Big Ten Tournament Chronicles: Reserves Answer Call for Indiana

OMAHA, NE- Coaches often preach that every man on the bench needs to be ready, because they never know when their number is going to be called. And it’s the nature of the game that a lot of the time, that readiness and preparation ends up not paying off directly, simply because the right moment never came to be.

Photo Credit:

For Indiana reserves Cole Barr and Wyatt Cross, however, their numbers got called, and they came through in a big way in the Hoosiers’ 6-5 walk-off win over Michigan State on Thursday afternoon.

But first, Indiana had to make a comeback to put them in that position.

After the fourth inning, IU found themselves trailing 3-0, their starting pitcher, the usually-steady Pauly Milto, had been lifted from the game, and then the Spartans added insurance runs in the fifth and sixth innings to push their lead to 5-0. To top it off, MSU starting pitcher Mason Erla was dealing. In fact, the Hoosiers didn’t even have a hit until the sixth inning.

When they got that hit, though, which happened to be an RBI single from Matt Lloyd after two men reached via walk, they started to be much more competitive at the plate.

They threatened again in the seventh and loaded the bases before coming away empty-handed. In the eighth, they pushed across another single tally, this time on a Matt Gorski RBI single. Even then, though, it looked like it might not be their day, as a Luke Miller deep fly ball to left-center, which looked like a sure game-tying three-run homer off the bat, fell harmlessly into the glove of MSU center fielder Danny Gleaves.

“The way our offense is built, we do hit the long ball,” Indiana head coach Chris Lemonis said. “Probably not great for this park, but it gives us an opportunity to come back…Sometimes, we swing and miss when, at times, we shouldn’t, but sometimes those home runs pay off.”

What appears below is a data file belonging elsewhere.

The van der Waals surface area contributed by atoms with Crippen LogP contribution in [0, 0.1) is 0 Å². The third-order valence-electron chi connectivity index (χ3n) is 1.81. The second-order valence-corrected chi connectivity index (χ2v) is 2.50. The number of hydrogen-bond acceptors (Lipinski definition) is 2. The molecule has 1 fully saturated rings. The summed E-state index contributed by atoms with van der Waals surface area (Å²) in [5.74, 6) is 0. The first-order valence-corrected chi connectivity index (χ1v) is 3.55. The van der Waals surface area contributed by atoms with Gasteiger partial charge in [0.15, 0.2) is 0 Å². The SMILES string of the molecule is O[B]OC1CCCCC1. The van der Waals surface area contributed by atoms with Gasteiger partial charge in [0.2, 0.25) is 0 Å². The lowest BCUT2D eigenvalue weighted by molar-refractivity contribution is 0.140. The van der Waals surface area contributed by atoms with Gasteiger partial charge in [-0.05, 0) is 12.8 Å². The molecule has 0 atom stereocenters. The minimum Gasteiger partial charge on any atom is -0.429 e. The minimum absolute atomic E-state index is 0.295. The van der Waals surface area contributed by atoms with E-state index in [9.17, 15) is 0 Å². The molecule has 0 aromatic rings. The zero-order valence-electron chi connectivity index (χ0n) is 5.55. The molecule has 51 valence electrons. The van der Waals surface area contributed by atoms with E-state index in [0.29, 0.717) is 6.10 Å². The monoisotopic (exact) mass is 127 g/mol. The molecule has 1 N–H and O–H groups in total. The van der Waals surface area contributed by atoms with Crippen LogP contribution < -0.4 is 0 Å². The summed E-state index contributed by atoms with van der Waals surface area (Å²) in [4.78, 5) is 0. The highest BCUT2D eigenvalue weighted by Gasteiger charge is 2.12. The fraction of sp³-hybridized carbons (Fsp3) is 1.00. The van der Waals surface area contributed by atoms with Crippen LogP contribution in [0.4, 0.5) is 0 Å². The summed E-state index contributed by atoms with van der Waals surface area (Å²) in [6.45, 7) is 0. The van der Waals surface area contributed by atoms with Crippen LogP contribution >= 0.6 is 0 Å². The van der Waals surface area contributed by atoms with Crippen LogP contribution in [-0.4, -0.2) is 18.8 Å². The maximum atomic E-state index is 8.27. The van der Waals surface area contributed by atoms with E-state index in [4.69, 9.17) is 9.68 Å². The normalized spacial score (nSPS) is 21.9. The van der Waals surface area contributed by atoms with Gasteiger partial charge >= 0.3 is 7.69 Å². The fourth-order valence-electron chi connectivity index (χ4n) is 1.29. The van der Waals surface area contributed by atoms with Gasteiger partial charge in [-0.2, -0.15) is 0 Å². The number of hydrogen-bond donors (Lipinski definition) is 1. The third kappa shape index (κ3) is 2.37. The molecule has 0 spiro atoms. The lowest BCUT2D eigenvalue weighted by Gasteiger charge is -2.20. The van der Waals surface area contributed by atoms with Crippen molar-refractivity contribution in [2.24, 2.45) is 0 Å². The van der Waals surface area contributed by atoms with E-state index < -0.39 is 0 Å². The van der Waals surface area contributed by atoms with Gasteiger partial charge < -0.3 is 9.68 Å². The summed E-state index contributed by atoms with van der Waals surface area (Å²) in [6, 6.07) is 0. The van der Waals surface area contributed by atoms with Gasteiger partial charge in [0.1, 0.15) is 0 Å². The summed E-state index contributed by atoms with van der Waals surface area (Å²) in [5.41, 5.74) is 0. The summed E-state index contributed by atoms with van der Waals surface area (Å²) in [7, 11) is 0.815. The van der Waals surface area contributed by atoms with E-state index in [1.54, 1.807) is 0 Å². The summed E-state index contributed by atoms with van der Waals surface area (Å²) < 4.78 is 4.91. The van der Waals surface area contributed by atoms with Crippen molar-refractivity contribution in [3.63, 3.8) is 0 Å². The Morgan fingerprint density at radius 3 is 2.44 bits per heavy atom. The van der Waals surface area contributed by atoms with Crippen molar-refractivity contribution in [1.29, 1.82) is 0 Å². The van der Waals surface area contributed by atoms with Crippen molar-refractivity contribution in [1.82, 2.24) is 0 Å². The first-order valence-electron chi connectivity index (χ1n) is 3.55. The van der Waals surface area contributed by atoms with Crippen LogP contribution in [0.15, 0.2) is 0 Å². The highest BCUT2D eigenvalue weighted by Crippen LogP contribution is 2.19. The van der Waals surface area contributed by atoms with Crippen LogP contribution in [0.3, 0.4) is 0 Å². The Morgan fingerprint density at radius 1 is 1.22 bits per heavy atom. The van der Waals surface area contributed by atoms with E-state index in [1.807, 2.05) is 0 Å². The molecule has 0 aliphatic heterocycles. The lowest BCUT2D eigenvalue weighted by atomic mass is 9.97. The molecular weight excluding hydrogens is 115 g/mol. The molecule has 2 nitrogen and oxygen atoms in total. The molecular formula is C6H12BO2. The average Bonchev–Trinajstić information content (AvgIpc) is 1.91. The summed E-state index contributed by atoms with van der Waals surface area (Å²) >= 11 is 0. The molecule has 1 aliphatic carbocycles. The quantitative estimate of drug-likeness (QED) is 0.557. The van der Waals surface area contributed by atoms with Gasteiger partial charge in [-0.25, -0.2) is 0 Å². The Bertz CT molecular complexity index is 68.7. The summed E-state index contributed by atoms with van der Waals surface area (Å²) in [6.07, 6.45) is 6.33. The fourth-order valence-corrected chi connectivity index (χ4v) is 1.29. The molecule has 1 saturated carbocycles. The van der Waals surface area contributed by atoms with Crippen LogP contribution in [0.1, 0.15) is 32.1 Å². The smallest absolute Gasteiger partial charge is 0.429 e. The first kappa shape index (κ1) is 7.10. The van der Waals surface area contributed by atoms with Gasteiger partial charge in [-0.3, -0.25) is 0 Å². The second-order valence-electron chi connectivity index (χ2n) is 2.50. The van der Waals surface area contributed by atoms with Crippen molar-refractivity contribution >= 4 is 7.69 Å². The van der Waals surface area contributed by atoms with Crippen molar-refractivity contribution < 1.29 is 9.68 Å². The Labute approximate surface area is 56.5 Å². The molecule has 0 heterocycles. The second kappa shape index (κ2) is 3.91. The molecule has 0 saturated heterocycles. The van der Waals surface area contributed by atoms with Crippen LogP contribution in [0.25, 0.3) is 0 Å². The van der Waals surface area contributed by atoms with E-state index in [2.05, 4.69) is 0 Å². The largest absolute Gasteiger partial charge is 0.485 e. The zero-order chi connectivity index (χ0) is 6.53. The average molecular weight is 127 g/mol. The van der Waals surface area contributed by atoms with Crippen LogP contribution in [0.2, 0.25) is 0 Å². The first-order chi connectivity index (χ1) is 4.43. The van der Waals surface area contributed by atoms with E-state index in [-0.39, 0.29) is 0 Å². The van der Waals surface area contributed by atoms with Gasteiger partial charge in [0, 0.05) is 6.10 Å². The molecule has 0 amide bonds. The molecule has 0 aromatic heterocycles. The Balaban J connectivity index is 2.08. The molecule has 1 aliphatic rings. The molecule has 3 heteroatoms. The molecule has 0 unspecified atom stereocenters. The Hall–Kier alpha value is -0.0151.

Which brings us to the ninth inning. Scotty Bradley and Jeremy Houston got on base to kick things off, but with two outs, it was left up to Matt Gorski. All Gorski did with the opportunity was launch a no-doubt three-run home run halfway up the left field bleachers to tie things up 5-5. In two days, countless crushed fly balls died after looking ticketed for the seats, which tells you exactly how squarely Gorski connected.

Perhaps that will be the trademark moment from this game when it’s remembered in highlight packages they show on BTN in the future, but it simply set the stage for Barr and Cross, the unlikely heroes, to come through.

Both entered the game in the top of the eighth inning as defensive replacements, Barr at second base and Cross behind the plate, and by the time they came to the plate in the tenth, each had a plate appearance. Barr was hit by a pitch in the bottom of the eighth, and Cross followed afterward with a strikeout.

Things got going in the tenth with a Barr single up the middle, and then he put himself in scoring position with a stolen base. Cross followed him up with a bloop single dumped into shallow left field, which allowed Barr to score just ahead of the throw to the plate.

It was a couple of big moments for two first-year players in the program who really haven’t had many opportunities this season. Barr, a freshman, had just 15 at-bats coming into the game. Cross, meanwhile, came in with 26 at-bats. He finds himself stuck behind a veteran catcher in Ryan Fineman, but he’s got a track record as a premium talent. He was a top 50 (or top 75, depending on the publication) recruit coming out of high school as he headed to North Carolina, but after transferring to spend his sophomore season at San Jacinto College, he arrived in Bloomington.

Each could potentially be a big part of the 2019 season for Indiana, but for now, they came through when maybe they wouldn’t have expected to have a big role, proving the point about preparing to play, even when you might not.

“Being ready for when your time has come is huge, and we saw that happen today,” Lemonis said. “I just had a good feeling with Cole Barr, and Wyatt being able to get that hit…Wyatt’s my second-string catcher, and he stays behind a really good first-string catcher, and does it with a smile on his face, so it’s neat to see him get that swing.”

About the Author

Joseph Healy
Growing up in Houston, Joe Healy was introduced to college baseball at a young age, and it was love at first sight. Like most good love stories, that love has only grown throughout the years. When he's not at the ballpark, he enjoys tacos, college football during the fall, and the spectacle that is American politics. He holds a B.A. in Political Science from Sam Houston State University and a Master's in Public Administration from Southern Illinois University- Edwardsville.